TESTING RECIPROCAL RELATIONSHIPS BETWEEN WORK PRESSURE, WORK-HOME CONFLICT AND EXHAUSTION: A THREE-WAVE STUDY
Demerouti, E. and Bakker , A.B., Utrecht University and Bulters, A.J., HCMG Human Capital Management Group, Netherlands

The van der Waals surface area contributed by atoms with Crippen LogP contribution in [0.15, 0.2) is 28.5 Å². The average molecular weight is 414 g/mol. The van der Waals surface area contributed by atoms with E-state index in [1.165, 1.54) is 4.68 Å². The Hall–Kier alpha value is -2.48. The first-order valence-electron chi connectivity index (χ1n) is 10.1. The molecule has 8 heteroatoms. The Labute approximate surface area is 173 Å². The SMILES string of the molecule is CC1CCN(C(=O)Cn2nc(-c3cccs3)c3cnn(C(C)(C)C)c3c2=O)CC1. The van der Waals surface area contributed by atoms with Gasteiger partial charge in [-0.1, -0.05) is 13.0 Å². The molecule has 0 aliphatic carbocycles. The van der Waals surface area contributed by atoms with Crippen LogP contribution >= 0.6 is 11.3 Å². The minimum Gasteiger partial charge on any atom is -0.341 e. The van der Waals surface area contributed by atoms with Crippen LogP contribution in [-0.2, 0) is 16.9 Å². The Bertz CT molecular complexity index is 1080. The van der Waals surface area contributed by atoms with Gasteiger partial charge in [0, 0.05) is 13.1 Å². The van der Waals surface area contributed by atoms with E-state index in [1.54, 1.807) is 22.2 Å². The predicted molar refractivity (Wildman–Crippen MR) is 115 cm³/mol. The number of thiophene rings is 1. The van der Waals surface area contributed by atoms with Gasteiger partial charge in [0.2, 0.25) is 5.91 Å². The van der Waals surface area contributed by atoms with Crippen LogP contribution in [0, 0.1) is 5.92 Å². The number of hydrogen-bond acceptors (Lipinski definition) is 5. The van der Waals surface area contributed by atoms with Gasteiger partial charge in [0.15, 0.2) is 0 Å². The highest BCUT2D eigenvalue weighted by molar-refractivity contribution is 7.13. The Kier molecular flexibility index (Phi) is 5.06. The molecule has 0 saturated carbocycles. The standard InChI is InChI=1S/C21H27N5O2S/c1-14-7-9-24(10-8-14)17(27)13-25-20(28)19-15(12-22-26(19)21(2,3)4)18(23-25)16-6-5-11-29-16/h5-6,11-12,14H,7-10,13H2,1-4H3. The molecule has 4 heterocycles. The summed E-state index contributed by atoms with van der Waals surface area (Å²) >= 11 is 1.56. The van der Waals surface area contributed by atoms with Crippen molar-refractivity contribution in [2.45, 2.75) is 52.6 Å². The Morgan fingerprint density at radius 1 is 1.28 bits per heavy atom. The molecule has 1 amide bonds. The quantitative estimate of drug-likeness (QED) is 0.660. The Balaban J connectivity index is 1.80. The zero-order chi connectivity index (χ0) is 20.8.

This study was carried out to examine the reciprocal relationships between work pressure, work-home conflict and exhaustion. According to our negative spiral hypothesis, we predicted that work pressure would have a direct and indirect effect on exhaustion (through work-home interference), and that exhaustion, in turn, would have an impact on work pressure over time. Results of structural equation analyses using 3 waves of data obtained from 335 employees working in different districts of an employment agency were partly in line with our hypothesis. It was found that, over time, work pressure contributes to exhaustion and that exhaustion in its turn leads to increased work pressure. In addition, T1 work-home conflict was a causal determinant of T2 and T3 exhaustion, whereas T1 exhaustion was a determinant of work-home conflict at time 2 and time 3. These empirical findings suggest that common theoretical models postulating the causal chain of work pressure ( conflict between work and home ( exhaustion are inadequate. More elaborated models including reciprocal relationships between work characteristics, work-home interference and feelings of exhaustion seem to be more appropriate.